June 23, 2011

Mailman missing in action

Posted in Between Us column, Business, Employment, Politics at 4:08 am by dinaheng

I love the U.S. Postal Service.

Six days a week, rain or shine, mail carriers deliver the letters, magazines, bills, checks, advertising, and packages that, in a small way, define where we live. It’s like having your own personal Santa Claus who brings you a surprise every day — paychecks for being nice… and, well, we won’t talk about what you get for being naughty.

Since I live in a condominium, and the mailbox holds a limited amount of mail, I always file a vacation hold request with the post office when I travel. Recently, I was out of town for a couple of weeks, and asked that delivery resume on the day I returned.

I was surprised that there was no mail in the box or on my doorstep when I got back, so went into the post office to see what had happened. A clerk checked and told me there was no record of my vacation hold request and no mail was being held for me, so the carrier must have it. If nothing came today, the mail would resume tomorrow.

I went home, removed the vacation hold post-it that the carrier had placed inside my box, and left a note taped to the outside of the box that I was back. Next day, there was about a week’s worth of mail in the box. I called the branch to ask where was the rest of my mail. The person who answered looked around, found six pieces of mail on the vacation hold shelf, and said it would be delivered the next day. Unfortunately, everything else I was expecting was nowhere to be found.

She promised to give notes to the carrier and the supervisor, explaining that I was missing all my usual utility bills, bank statement, two credit card statements, and two paychecks.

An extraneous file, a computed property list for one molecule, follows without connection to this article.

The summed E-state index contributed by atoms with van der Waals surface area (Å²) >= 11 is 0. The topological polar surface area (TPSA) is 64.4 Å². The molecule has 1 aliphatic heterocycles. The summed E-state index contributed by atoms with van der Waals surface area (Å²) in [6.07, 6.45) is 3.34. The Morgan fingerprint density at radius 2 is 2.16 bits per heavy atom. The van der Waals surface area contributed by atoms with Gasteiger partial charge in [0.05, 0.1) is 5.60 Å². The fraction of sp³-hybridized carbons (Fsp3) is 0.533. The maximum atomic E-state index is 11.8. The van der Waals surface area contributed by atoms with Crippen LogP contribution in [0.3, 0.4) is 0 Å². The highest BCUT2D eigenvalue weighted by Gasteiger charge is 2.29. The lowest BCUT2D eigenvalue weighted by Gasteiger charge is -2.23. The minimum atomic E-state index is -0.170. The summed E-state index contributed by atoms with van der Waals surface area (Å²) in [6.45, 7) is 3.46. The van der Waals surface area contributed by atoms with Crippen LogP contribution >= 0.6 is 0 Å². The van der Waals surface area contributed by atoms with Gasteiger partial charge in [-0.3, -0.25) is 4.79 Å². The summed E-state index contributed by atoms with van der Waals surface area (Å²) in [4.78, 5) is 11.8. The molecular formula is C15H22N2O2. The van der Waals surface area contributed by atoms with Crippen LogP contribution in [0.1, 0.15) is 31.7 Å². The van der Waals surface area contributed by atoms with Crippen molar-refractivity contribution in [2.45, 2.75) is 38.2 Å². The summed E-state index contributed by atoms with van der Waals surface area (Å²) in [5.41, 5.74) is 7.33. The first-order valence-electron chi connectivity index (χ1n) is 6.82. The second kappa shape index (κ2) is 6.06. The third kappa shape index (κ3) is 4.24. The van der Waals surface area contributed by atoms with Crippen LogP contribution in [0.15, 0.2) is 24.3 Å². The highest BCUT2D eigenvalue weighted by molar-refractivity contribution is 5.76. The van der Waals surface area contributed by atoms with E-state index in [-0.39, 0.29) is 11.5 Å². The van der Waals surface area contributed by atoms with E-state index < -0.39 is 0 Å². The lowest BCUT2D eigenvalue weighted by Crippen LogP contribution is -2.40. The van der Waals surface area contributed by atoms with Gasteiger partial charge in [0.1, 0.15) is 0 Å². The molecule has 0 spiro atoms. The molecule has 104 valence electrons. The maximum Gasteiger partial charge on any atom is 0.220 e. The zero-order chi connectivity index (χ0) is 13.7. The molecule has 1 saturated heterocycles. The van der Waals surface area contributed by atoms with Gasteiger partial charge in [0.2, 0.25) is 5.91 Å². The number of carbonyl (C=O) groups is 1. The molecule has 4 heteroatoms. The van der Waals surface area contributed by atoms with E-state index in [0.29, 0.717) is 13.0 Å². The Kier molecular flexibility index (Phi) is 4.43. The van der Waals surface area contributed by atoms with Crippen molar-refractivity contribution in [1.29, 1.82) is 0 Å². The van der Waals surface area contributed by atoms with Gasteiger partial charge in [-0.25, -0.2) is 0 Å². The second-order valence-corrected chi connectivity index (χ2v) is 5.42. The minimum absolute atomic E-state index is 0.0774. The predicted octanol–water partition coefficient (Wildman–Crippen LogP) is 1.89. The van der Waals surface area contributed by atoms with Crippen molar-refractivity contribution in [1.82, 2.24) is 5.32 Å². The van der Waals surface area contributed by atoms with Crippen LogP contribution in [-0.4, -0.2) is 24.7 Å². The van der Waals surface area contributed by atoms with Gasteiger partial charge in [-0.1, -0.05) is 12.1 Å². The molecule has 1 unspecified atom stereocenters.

My regular carrier, Cease, is always great about delivering my vacation hold mail intact, which is why I always give him a small token of appreciation at the holidays. Since he plays Santa year-round for me, the least I can do is say thanks at Christmastime. Besides, I have an uncle and a friend who are retired USPS folks, so I have great affection for the carriers who keep the nation’s mail running.

When nothing came in the mail the next day, I went back to the post office and spoke with one of the front desk clerks. They all know me there — by sight, if not by name — because I prefer buying stamps from human beings than vending machines. The clerk looked in the back, and found nothing. He told me that the route had changed, and Cease was no longer my carrier. The best thing to do, he said, was to talk to the new carrier about my missing mail.

So I started listening for the sound of the mailboxes opening each day. One day, I heard the metal rattle, and raced down to catch the new mailman. He told me he wasn’t the new carrier, just a substitute from another station who was helping out on the expanded route.

Over the next week, I became obsessed with meeting my new carrier. Driving home one day, I spotted a mail truck parked a few blocks west of our building. I got out, walked down the street and talked to the carrier a few doors down.

He said no, he wasn’t the new guy, either. He explained that due to budget cuts, the route I was on had expanded. “They cobbled together territories, and now the route’s too big,” he said. “There have been a ton of complaints about mail being late. I’m surprised your bills haven’t come by now. Usually, if it’s delivered to the wrong address, someone will send it back to the post office for re-delivery.”